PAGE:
Culture

Dear future colleague, changing the focus from myself to others made me a better developer

February 5, 2020

Read time 5 min

Dear future colleague,

My name is Aku Kotkavuo, and I’ve been working at Reaktor as a software consultant for the past nine years. Little did I know what an adventure I was signing up for!

The past decade has been full of roaring laughter, learning, successes and failures. I’ve learned a great deal about technology, but even more about teamwork, humility, respect, and kindness – and these things have guided me towards becoming a real professional.

Without a doubt, the last nine years have been the best time of my life. I matured in the most supportive environment I’ve ever worked in. I’ve grown up to become like one of the people I admired when I first joined Reaktor, and I’ve been able to share some of what I’ve learned with the people who have joined after me.

I joined Reaktor at only 23, looking for a new challenge. Despite my young age I had decided to take a chance at applying to work for the top Finnish software consultancies. Reaktor seemed like the most interesting of the bunch, and to my great delight the interest was mutual. They took a chance on me and I became the youngest Reaktorian at the time by a number of years.

Over the following years I discovered how little I knew and how naïve I had been – in the best way possible, by following in the footsteps and working with real professionals. I was treated with respect and kindness from the start – it seemed like everyone wanted to unlock the potential I supposedly held within. Every Thursday evening we gather to our HQ to have fun and share what we have learned from our victories and fuck-ups alike, a tradition that continues to this day!

Growth often involves pain, and my journey was no different. After a number of projects, I had learned a lot, but I still felt I hadn’t been able to really prove myself, especially among my more experienced peers. This persistent, nagging self-doubt made me feel vulnerable. I became thin-skinned and defensive. I started jealously guarding my own productivity at the cost of my team. I grew a shell around myself and stopped listening to heartfelt advice from the people around me. I feared I maybe didn’t belong here after all, that the people recruiting me some years ago had made a terrible mistake.

Throughout all this, my friends never gave up on me. In a gentle way they made me see how I had progressed in some ways and regressed in others. They made me realize how I could really take the next step on my career: by caring less about myself and more about my team. The best way to become a mythical “10x developer” is to help everyone else around you to reach their true potential.

The framing inside my mind gradually changed from “how can I become a better developer” to “how can I become a better teammate”. This paradigm shift has been the map I’ve used to get where I am now and what continues to guide my future growth.

Over time this mindset resulted in the kinds of success I can now be genuinely proud of. Passing on some of these learnings to the next generation of Reaktorians, I feel like I’ve finally been able to reach some of what the people who hired me saw in me all those years ago.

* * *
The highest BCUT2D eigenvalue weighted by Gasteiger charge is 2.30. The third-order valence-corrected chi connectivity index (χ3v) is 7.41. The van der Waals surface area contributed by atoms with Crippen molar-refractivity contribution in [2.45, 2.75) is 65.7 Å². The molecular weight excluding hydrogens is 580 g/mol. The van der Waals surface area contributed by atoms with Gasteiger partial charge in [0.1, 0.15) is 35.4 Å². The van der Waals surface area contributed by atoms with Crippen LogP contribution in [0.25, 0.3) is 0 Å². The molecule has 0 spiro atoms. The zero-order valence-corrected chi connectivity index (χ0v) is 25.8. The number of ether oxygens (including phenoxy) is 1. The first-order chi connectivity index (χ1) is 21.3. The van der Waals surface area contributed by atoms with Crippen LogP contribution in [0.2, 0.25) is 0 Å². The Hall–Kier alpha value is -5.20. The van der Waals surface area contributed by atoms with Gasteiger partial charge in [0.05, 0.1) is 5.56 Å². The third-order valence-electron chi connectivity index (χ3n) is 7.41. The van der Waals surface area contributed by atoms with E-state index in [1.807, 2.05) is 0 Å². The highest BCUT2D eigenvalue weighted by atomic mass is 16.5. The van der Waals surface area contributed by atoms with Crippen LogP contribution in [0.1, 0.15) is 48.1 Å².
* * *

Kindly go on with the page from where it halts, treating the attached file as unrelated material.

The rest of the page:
One of the best things about working at Reaktor is being able to choose your own path. After working on our internal tools for a long time, I longed to get back into direct contact with a client. I started looking for an environment where I could get back into consulting and deeper tech. I set out my timetable for a rotation and started helping in sales efforts. We found a great fit for my existing skills and wishes with ZenRobotics.

ZenRobotics interviewed me along with two other candidates from Reaktor. I happened to be a really good match from a technological viewpoint: I have experience working in Python, Clojure, C++ and JavaScript, the main programming languages used at ZenRobotics. On top of this, I felt like I hit it off with the developers at ZenRobotics right away. I didn’t have previous experience with robotics or the type of machine learning used at ZenRobotics – areas I’ve since gotten much better at.

While the first few weeks are always full of wondering and pondering, it didn’t take long before I felt comfortable enough to start making concrete things happen. These first few contributions are important for developing trust: my job is to make changes, not just wave my hands.

Getting to know the people around me is always the key. You can’t effectively make change happen without knowing who is going to be part of that change. Trust opens avenues for deeper collaboration and better well-being. Now, nine months later, we’ve reached our original goals and are working full steam ahead on the next release. Lots of work remains to be done, but there is a sense of optimism in the air.

At ZenRobotics, I’ve learned a lot about what it means to ship software together with hardware and the additional difficulties it presents. You can read more about how we have helped at ZenRobotics here.

Even after a decade of working here I feel like I have a long way to go. As I grew up, so did Reaktor. We’ve increased our reach from a regional leader to a global agency, with sights set far into the future. I hope you’ll join us and see this amazing place to grow for yourself – there is so much more to look forward to!

Welcome aboard. Apply here.

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